We had loaded the SUV up with everything - baby clothes, baby bottles, a bassinet, a swing, car seat, clothes for us for a month - we had it all. We were on our way to Austin to meet our son! It felt so strange, doing everything for the last time. We had enjoyed our last dinner out, savoring our steak and dessert. We had set up a pediatrician. We had seen our friends for the last time, amidst well-wishes and promises to pray for us everyday. We had walked out of our house for the last time without a child.
Absolutely nothing, even in hindsight, stands out as a sign the birthmother would change her mind 5 days before the scheduled c-section. We had chosen to name him Isaac Antonio, and we had to tell the adoption agency the name we had chosen so they could transcribe it upon all the legal documents we would be signing at the hospital. We had told only a few friends his name, preferring instead to announce it when we announced his arrival.
I'll never forget DH's reaction - he was driving, and we were about 3 and 1/2 hours from home, heading to see our family for the last time before we brought home our son. He just threw up his right hand and said, she's changed her mind. My heart pounded. We were in a lot of traffic during rush hour and we needed to pull over so he could finish talking with the social worker.
I ran through the rain to the Bible book store I had found on my phone. It felt both comforting and strange to be there. I had wanted out of the car as DH got all the details. My heart was breaking, and I didn't want to hear his breaking too.
I found a devotional book by a noted Christian author. I wasn't sure even then how much I would read it, if at all. But I needed to reach out to the only thing that made sense anymore - God and His love. I was tempted to grab the first book I saw and run to the register. I didn't want to be in public while I began to process these emotions, yet I was sure the book store would have something to offer me, like a Biblical bandaid.
I expected DH to come into the store and find me, but he did not. When I found our parked car, he was still on the phone. I knew that was bad news. I ran out to him anyway, headed to the truth at least. It was brutal truth, but my life was happening at that moment and I didn't want to miss it.
He filled me in - basically, the doctor's office had "accidentally" faxed the birthmother's medical records, which we did have the right to see, with some critical information to the adoption agency, namely that the birthmother said she was not placing the baby for adoption, and to not tell this to the adoption agency. We were paying her bills at that time, so it was to her advantage to do this. Of course, the social worker immediately called the doctor's office to confirm this information. We were driving that day with all our baby's things, and the social worker knew that.
At first HIPPA regulations prohibited them from confirming the information, but they did ultimately confirm that she did state this but "you didn't hear it from us". Attempts to contact the birthmother were unsuccessful after that time, even though the social worker HAD BEEN COMMUNICATING VIA TEXT WITH HER THAT DAY, TELLING HER WE WERE ON OUR WAY. At no time did she state any of this to the social worker.
Wow. F-ing wow.
So, telling our parents blew; it absolutely blew. Here it was, 4 days before Christmas, and we had to go in and say well, I'm sorry but the birthmother changed her mind, and you will not be having a grandson this Christmas. For my parents, this was their first grandchild, so it was especially devastating. I told myself there is no way I'm sleeping - it's gonna be a long f-ing night.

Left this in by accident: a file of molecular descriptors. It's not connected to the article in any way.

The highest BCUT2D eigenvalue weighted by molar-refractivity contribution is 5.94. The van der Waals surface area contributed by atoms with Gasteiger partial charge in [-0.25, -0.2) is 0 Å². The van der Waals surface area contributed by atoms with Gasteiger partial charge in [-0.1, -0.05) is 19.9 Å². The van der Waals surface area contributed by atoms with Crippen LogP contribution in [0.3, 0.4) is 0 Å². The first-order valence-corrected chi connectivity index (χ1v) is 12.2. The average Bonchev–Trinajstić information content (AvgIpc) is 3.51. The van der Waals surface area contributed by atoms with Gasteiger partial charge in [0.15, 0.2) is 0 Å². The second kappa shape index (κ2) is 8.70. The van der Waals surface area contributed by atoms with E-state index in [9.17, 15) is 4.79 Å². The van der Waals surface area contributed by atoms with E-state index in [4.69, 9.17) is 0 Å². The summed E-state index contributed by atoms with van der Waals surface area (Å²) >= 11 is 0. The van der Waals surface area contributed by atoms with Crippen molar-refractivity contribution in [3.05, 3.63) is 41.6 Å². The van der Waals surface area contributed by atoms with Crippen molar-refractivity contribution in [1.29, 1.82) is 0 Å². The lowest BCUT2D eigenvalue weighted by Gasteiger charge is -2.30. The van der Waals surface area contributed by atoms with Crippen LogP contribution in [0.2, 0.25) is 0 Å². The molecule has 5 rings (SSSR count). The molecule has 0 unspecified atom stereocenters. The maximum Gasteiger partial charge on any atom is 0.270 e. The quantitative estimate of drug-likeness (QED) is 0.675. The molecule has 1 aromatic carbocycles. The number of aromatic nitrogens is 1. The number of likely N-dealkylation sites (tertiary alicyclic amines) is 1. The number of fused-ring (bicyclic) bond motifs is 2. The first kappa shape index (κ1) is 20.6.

We texted all of our friends, and one by one started getting responses of shock, utter disbelief. We had told everyone at this point, and my husband had told all of his patients at his practice. I had earned FMLA leave off from work, and had told my boss and everyone at my workplace. We had purchased plane tickets back from Austin so DH could return to work while I stayed with the baby. Friends had been so generous and used their awards points to book us a hotel room for part of our stay, with the rest of our stay being at a friend's house, for over 2 WEEKS. It all just seemed to be falling into place, not perfectly, but happening nonetheless.
That's why our shock continued for some time after the news. We kept our former schedule, only instead of leaving for Austin 2 days later, we returned home. Home with all of the baby clothes, baby bottles, a bassinet, a swing, car seat, clothes for us for a month - all of it.
DH unloaded it while I went into the house. I knew that was gonna be TOUGH. There were so many triggers there, and while some I had anticipated, others I had forgotten about. Like the baby album DH had bought off my baby registry. I grabbed it and threw it into the nursery and slammed the door. The nursery door is still closed, with every single baby thing in the world completely filling it.
Yep, this from the birthmother who told us to our faces when we met, 'I will not break your heart' and 'when I decide to do something, I don't change my mind'. Over the course of the next week, we learned of several lies she had told us over time, indicating she had made this decision quite awhile before it was 'found out'. Wow.
So that's basically it in a nutshell. I would love to hear from some of you who have gone through failed adoption and come out on the other side. We would love to have some hope right now, but instead, we will let you have that for us.